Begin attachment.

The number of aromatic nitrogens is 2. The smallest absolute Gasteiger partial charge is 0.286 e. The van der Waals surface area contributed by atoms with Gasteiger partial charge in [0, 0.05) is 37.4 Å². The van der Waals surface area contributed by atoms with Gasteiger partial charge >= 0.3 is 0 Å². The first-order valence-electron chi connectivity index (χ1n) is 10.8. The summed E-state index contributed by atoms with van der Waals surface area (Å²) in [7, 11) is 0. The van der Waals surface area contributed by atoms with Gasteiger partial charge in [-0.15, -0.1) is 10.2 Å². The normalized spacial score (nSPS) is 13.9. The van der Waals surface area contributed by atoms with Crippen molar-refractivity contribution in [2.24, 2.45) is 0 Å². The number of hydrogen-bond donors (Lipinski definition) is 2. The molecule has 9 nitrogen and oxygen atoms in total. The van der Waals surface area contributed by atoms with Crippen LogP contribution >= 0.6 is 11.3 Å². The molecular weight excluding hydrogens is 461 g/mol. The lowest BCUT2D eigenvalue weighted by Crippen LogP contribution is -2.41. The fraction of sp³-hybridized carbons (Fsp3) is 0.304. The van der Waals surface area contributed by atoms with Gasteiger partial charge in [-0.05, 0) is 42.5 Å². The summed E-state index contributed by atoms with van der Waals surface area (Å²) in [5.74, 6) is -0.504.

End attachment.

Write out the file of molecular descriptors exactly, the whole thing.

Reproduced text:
The number of aromatic nitrogens is 2. The smallest absolute Gasteiger partial charge is 0.286 e. The van der Waals surface area contributed by atoms with Gasteiger partial charge in [0, 0.05) is 37.4 Å². The van der Waals surface area contributed by atoms with Gasteiger partial charge >= 0.3 is 0 Å². The first-order valence-electron chi connectivity index (χ1n) is 10.8. The summed E-state index contributed by atoms with van der Waals surface area (Å²) in [7, 11) is 0. The van der Waals surface area contributed by atoms with Gasteiger partial charge in [-0.15, -0.1) is 10.2 Å². The normalized spacial score (nSPS) is 13.9. The van der Waals surface area contributed by atoms with Crippen molar-refractivity contribution in [2.24, 2.45) is 0 Å². The number of hydrogen-bond donors (Lipinski definition) is 2. The molecule has 9 nitrogen and oxygen atoms in total. The van der Waals surface area contributed by atoms with Crippen LogP contribution >= 0.6 is 11.3 Å². The molecular weight excluding hydrogens is 461 g/mol. The lowest BCUT2D eigenvalue weighted by Crippen LogP contribution is -2.41. The fraction of sp³-hybridized carbons (Fsp3) is 0.304. The van der Waals surface area contributed by atoms with Gasteiger partial charge in [-0.05, 0) is 42.5 Å². The summed E-state index contributed by atoms with van der Waals surface area (Å²) in [5.74, 6) is -0.504.